Buttigieg Asked How He Plans to 'Deconstruct the Racism That Was Built Into the Roadways'


Transportation Secretary Pete Buttigieg is being asked how the administration plans to “deconstruct” racism that was “built into” roadways.

During a White House press briefing on Monday, White House correspondent for The Grio April Ryan asked, “Can you give us the construct of how you will deconstruct the racism that was built into roadways that you talked to The Grio [about] earlier when you broke that information with us. Can you talk to us about how that will be deconstructed?”

Buttigieg responded by noting, “at least 40 percent of the clean investments in this [infrastructure] bill will go to benefit the communities that are overburdened and underserved.”

He explained:

“So Part One of that is defining those investments that are eligible, and that’s a lot of it, and we’re working to map out kind of program by program, mode by mode what would qualify. For example, if we’re buying clean buses, how do we make sure where those buses go?”

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He added, “I’m still surprised that some people were surprised when I pointed to the fact that if a highway was built for the purpose of dividing a White and a Black neighborhood or if an underpass was constructed such that a bus carrying mostly Black and Puerto Rican kids to a beach, or that would have been, in New York was designed too low for it to pass by, that that obviously reflects racism that went into those design choices.”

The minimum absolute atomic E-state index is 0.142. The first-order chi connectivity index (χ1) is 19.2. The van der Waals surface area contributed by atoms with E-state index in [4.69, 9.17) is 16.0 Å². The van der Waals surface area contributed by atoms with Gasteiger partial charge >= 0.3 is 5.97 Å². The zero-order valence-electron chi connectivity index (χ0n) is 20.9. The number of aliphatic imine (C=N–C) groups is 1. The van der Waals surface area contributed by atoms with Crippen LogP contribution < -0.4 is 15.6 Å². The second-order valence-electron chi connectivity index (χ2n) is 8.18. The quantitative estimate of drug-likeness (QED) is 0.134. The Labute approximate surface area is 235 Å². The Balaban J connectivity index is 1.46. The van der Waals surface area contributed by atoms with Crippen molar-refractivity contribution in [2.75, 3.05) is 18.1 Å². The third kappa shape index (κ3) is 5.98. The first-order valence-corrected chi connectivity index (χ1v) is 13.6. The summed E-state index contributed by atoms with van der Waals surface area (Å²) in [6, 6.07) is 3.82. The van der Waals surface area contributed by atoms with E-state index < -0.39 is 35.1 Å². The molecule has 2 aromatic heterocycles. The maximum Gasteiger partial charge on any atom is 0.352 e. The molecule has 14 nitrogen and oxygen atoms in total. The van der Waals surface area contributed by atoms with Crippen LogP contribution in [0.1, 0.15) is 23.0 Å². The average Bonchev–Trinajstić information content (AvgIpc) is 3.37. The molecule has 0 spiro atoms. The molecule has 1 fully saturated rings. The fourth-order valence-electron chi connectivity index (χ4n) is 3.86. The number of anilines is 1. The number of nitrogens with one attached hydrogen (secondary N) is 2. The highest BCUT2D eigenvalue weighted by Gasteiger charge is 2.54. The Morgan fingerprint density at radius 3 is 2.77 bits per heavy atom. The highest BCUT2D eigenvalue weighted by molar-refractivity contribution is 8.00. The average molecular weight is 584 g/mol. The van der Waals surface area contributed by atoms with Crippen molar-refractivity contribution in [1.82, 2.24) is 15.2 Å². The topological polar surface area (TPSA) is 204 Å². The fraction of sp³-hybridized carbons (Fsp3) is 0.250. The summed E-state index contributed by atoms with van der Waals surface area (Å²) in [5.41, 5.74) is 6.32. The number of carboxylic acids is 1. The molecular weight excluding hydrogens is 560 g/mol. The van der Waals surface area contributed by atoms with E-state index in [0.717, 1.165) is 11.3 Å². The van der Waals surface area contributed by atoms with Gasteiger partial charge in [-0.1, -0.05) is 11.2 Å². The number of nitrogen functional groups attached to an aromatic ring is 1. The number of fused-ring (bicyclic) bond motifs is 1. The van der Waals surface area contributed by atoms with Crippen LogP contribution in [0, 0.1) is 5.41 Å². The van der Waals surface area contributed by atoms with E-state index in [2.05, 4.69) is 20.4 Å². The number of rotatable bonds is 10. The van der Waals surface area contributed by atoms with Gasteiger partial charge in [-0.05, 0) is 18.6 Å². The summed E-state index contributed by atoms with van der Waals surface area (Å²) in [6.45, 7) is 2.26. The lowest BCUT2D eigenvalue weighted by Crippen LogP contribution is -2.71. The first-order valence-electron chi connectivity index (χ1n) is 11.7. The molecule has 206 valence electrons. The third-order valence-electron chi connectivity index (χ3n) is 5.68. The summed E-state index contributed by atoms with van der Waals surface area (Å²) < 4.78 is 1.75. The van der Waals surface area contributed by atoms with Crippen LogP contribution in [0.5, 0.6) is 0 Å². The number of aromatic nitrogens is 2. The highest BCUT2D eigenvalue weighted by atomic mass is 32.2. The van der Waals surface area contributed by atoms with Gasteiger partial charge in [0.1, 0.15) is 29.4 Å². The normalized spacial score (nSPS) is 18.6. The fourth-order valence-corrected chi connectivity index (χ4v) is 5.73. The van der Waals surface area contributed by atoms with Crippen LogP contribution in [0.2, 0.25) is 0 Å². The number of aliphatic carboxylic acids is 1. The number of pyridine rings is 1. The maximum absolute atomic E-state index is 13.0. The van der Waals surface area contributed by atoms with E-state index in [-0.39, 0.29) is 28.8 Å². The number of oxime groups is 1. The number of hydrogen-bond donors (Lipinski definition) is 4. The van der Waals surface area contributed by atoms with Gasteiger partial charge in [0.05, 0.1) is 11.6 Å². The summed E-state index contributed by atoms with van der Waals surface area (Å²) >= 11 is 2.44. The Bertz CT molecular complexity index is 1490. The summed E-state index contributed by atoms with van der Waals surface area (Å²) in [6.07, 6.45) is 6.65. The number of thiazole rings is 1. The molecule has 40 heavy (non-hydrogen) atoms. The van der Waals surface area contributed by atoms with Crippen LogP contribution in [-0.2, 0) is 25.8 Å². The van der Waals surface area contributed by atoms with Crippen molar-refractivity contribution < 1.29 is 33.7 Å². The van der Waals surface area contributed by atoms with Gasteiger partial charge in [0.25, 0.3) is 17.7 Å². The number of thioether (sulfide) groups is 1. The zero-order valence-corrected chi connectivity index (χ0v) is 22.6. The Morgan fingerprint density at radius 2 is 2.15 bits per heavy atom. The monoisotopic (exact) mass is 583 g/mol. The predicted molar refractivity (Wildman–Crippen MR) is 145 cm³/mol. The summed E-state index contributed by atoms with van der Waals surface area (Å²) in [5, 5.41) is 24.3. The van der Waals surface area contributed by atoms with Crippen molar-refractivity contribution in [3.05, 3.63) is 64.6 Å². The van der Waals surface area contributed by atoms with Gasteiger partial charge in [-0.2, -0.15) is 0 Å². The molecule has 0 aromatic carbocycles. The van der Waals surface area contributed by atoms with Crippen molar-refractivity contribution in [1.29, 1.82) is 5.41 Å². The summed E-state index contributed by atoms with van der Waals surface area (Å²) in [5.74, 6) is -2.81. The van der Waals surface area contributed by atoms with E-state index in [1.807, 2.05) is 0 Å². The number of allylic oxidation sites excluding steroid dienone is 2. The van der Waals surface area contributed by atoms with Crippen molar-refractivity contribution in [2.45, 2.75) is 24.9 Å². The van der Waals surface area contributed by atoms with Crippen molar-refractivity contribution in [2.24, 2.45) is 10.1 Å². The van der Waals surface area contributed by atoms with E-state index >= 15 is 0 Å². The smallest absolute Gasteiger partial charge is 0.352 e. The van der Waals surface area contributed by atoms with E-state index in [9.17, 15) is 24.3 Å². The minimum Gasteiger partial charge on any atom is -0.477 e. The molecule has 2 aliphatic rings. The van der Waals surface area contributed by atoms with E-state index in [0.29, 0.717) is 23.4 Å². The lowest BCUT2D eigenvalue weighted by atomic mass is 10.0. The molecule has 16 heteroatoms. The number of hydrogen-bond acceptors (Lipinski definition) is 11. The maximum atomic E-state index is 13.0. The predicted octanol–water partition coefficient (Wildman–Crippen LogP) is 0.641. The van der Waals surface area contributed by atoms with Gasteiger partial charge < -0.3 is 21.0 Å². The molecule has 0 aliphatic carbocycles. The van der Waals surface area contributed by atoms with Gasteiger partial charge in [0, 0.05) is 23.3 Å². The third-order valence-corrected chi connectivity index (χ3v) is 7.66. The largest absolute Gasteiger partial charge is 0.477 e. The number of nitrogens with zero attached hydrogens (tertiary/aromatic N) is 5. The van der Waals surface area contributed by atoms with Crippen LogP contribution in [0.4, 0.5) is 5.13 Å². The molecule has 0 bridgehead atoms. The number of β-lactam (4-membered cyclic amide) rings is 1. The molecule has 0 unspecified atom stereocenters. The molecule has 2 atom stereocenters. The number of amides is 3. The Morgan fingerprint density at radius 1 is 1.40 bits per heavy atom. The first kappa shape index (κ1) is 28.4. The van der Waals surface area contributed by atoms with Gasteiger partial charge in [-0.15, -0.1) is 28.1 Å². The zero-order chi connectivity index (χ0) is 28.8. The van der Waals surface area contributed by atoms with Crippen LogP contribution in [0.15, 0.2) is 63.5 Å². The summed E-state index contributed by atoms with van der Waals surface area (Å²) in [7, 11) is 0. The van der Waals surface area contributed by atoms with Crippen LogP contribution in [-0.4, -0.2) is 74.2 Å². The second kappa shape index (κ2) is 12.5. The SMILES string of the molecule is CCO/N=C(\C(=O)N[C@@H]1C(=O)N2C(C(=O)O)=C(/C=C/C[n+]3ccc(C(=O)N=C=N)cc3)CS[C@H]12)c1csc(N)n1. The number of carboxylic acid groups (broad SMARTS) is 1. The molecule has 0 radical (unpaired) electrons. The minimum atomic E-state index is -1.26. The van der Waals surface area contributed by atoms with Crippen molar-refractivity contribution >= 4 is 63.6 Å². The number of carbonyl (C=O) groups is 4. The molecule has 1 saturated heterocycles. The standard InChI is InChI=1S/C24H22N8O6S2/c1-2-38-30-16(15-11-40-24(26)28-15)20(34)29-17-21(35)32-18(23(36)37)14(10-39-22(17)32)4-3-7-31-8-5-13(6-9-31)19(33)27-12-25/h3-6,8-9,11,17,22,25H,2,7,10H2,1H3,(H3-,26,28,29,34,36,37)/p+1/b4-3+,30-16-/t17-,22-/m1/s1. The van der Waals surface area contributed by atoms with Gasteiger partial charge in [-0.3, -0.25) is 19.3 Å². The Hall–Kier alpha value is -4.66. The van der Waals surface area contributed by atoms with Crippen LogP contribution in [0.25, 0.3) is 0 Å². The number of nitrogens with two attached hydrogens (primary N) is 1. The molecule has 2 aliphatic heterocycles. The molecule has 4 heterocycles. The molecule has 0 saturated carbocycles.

Finally, he said, “I don’t think we have anything to lose by confronting that simple reality, and I think we have everything to gain by acknowledging it and then dealing with it, which is why they are reconnecting communities that billion dollars is something we want to get to work right away putting to work.”

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Finally, Buttigieg said some roadways that were “meant to be racist” may have to be deconstructed.

During an interview with The Grio in April, Buttigieg said, “There is racism physically built into some of our highways, and that’s why the jobs plan has specifically committed to reconnect some of the communities that were divided by these dollars.”

The exchange comes after the House passed the roughly $1 trillion bipartisan infrastructure bill, which will now go to President Joe Biden’s desk for his signature.

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